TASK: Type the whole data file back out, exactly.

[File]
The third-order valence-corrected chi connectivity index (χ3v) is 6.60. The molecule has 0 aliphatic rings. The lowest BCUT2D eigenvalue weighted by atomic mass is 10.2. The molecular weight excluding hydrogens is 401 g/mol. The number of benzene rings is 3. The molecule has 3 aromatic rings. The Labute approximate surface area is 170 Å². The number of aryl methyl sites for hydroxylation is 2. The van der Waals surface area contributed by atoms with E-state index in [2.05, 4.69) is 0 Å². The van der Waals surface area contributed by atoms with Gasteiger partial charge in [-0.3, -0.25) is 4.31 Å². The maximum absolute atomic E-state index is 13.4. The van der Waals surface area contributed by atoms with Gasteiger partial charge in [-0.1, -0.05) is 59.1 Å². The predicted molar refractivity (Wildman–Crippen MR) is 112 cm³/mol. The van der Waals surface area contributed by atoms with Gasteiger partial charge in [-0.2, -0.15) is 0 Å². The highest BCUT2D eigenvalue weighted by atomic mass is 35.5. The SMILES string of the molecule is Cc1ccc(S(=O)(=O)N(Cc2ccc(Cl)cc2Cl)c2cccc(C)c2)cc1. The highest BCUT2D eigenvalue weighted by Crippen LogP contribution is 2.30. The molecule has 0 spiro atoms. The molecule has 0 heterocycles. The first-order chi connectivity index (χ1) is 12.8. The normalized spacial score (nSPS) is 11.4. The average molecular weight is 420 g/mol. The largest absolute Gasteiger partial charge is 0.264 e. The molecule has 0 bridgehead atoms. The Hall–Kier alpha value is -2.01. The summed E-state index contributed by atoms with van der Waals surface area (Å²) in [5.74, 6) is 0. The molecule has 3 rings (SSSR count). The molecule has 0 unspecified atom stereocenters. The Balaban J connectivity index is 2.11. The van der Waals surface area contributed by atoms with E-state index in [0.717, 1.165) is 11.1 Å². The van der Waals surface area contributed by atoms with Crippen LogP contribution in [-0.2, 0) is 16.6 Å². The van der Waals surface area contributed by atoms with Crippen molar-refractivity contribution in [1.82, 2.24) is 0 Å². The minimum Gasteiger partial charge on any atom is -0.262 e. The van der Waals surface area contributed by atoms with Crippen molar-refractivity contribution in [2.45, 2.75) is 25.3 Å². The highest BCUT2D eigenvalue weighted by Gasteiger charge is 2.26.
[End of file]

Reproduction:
The third-order valence-corrected chi connectivity index (χ3v) is 6.60. The molecule has 0 aliphatic rings. The lowest BCUT2D eigenvalue weighted by atomic mass is 10.2. The molecular weight excluding hydrogens is 401 g/mol. The number of benzene rings is 3. The molecule has 3 aromatic rings. The Labute approximate surface area is 170 Å². The number of aryl methyl sites for hydroxylation is 2. The van der Waals surface area contributed by atoms with E-state index in [2.05, 4.69) is 0 Å². The van der Waals surface area contributed by atoms with Gasteiger partial charge in [-0.3, -0.25) is 4.31 Å². The maximum absolute atomic E-state index is 13.4. The van der Waals surface area contributed by atoms with Gasteiger partial charge in [-0.1, -0.05) is 59.1 Å². The predicted molar refractivity (Wildman–Crippen MR) is 112 cm³/mol. The van der Waals surface area contributed by atoms with Gasteiger partial charge in [-0.2, -0.15) is 0 Å². The highest BCUT2D eigenvalue weighted by atomic mass is 35.5. The SMILES string of the molecule is Cc1ccc(S(=O)(=O)N(Cc2ccc(Cl)cc2Cl)c2cccc(C)c2)cc1. The highest BCUT2D eigenvalue weighted by Crippen LogP contribution is 2.30. The molecule has 0 spiro atoms. The molecule has 0 heterocycles. The first-order chi connectivity index (χ1) is 12.8. The normalized spacial score (nSPS) is 11.4. The average molecular weight is 420 g/mol. The largest absolute Gasteiger partial charge is 0.264 e. The molecule has 0 bridgehead atoms. The Hall–Kier alpha value is -2.01. The summed E-state index contributed by atoms with van der Waals surface area (Å²) in [5.74, 6) is 0. The molecule has 3 rings (SSSR count). The molecule has 0 unspecified atom stereocenters. The Balaban J connectivity index is 2.11. The van der Waals surface area contributed by atoms with E-state index in [0.717, 1.165) is 11.1 Å². The van der Waals surface area contributed by atoms with Crippen LogP contribution in [-0.2, 0) is 16.6 Å². The van der Waals surface area contributed by atoms with Crippen molar-refractivity contribution in [1.82, 2.24) is 0 Å². The minimum Gasteiger partial charge on any atom is -0.262 e. The van der Waals surface area contributed by atoms with Crippen molar-refractivity contribution in [2.45, 2.75) is 25.3 Å². The highest BCUT2D eigenvalue weighted by Gasteiger charge is 2.26.